What was Marr’s “new” or “materialist doctrine of language” and what was its Marxist character? Passing off his grotesque constructions as Marxism, the scientist did not care about the consistency and logicality of his own “theory”, nor about the proofs of its conformity to Marxism. However, this was impossible because of the already noted incoherence and haphazardness of the totality of hypotheses and assumptions, which he tried to dress up in the Marxist toga against logic. Marr’s doctrine did not fit well into the framework of Marxism, so he rather adjusted Marxism to his “theory”, and “Marx and Engels made up for Marr” (Alpatov, 2010, p. 451). The classics of Marxism were not a hindrance to him: “Marr did not want to part with his favorite ideas even if they clearly diverged from the texts of K. Marx and F. Engels. Nothing so confused the Marrists in the ‛new doctrine of language’ as the position on the class role of sound speech at its emergence and on the class struggle in primitive society in connection with the sound revolution… However, Marr believed that it was not his doctrine but Marxism itself that should change” (Alpatov, 2018, p. 69). And yet, Marr’s Marxism was not so far from Marxism I, at least it was no more distant from it than Stalin’s Marxism II. Moreover, some researchers are of the opinion that Marrism, with its internationalist pathos, was close to genuine Marxism. After all, if we think about it, the ideas that the original function of language is productive, that language was originally not a means of communication but an instrument of production, are not so ridiculous, especially in the context of the Marxist schools of the 1920s, known for their vulgar economism and sociologization. A certain closeness of the “new doctrine of language” to Marxism is also evidenced by the fact that Abram Deborin accepted Marrism as a philosophy of language; moreover, he seriously developed Marr’s provisions on manual language, actually proposing an elaborated concept of the transition from manual to sound language (Deborin, 1935, pp. 11–30).

The creator of the “new doctrine of language” addressed it first of all to young scientists: it was they who could accept without much thought the ideas that sounded absurd, fantastic, or even simply insane to the linguists of the older generation. Thus, the Marrist document of 1948, a note to the Central Committee, proposes to strengthen the leadership of linguistics with “supporters of the New Doctrine of Language, for which purpose to boldly put forward young capable linguists standing on the positions of Marxist-Leninist linguistics” (Druzhinin, 2017, p. 351). It is characteristic of young neophytes to be ignited by mindlessly believing in some new doctrine, and this works best in a group, a sect, formed around a “teacher”. That is why he refers to that “group of comrades”, which, as it were, turned to Stalin, creating a formal occasion for discussion, as originating “from the youth”.

Language, by its origin in general, and sound language in particular, is a “powerful lever of cultural upsurge because it is an indispensable instrument of the class struggle. I affirm with full realization of the responsibility of such a statement, disagreeing radically with many of my comrades, that there is no language that is not class, and consequently there is no thinking that is not class” (Marr, 1934, pp. 90–91). Equally, there is no society that is not class-based: classes are present in Marr’s entire traceable history, beginning with the mythical “sound revolution” (a thesis directly opposed to Marxism I), and Soviet society falls out of this range only in perspective. Marrism itself positioned itself as an exclusively class doctrine, as a “proletarian antithesis” to bourgeois linguistics, and the Marrists took the dogma of the class nature of language seriously. Thus, as the critic of Marrism Viktor Sukhotin wrote, “at the meeting of linguists held in Moscow in February 1950, Nikolai Yakovlev, among the points of the ‛general platform’ of the supporters of Marr’s theory, put forward the demand for unconditional recognition of the class character of language, which, in his opinion, should be obligatory for the followers of the ‛new doctrine of language’” (Sukhotin, 1951, p. 19).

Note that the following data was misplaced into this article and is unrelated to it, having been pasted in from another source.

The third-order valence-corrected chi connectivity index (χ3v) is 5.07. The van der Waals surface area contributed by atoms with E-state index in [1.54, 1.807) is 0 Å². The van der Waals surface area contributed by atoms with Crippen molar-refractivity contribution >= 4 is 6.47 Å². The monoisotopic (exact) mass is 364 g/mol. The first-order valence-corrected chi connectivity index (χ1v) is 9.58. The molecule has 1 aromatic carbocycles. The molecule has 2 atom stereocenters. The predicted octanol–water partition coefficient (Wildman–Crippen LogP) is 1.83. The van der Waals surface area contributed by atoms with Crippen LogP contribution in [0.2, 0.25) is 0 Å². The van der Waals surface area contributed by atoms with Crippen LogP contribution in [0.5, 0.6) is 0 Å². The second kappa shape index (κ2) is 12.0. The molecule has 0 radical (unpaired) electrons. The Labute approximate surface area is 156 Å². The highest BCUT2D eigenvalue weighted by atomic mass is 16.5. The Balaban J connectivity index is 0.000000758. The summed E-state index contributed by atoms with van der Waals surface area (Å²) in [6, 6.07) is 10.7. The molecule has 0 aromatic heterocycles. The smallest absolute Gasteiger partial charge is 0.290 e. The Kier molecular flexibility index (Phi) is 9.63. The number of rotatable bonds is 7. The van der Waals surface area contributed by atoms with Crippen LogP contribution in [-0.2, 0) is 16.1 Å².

Of course, Marr was not the first to talk about the class nature of language, nor was he the “discoverer” of Marxism in linguistics, but both are associated with his name (and mostly with his) because of the vividness of the thesis and its broadcasters. In Soviet linguistic (not to mention political) thought, there were not only different versions of Marxism in linguistics—for example, Valentin Voloshinov’s concept (Alpatov, 2005)—but also different versions of language classism justified from Marxist positions. Outside the “new doctrine of language”, but around the same time, if not earlier, the principle of language classism was justified by the supporters of the “Yazyko-front” or “Yazykfront” (that is, Language Front) group, in particular, by Georgy Danilov. These concepts had much in common with the emerging Marrism, in which the “Yazyko-frontists” rejected the most ridiculous (but not for Marrists, of course) ideas. Moreover, the “Yazyko-front” group fought against the Marrists, which ended tragically for the “Yazyko-front” members. Before the disintegration of the “Yazyko-front” the expressions “Marxism in linguistics” (or “Marxist linguistics”) and “Marr’s doctrine” were by no means identical. “Marrists”, writes Marina Dostal, “turned out to be organizationally stronger and gradually pushed back and disavowed their rivals, appropriating for themselves the right to be called the only ‛true’ and faithful Marxists in linguistics” (Dostal, 2009, p. 276). As a result, it turned out that Marr, who by no means “discovered America” (this is Valerian Aptekar’s expression) in linguistics at all, was able to present such a version of Marxism in linguistics, which became the only political concept with weight and influence.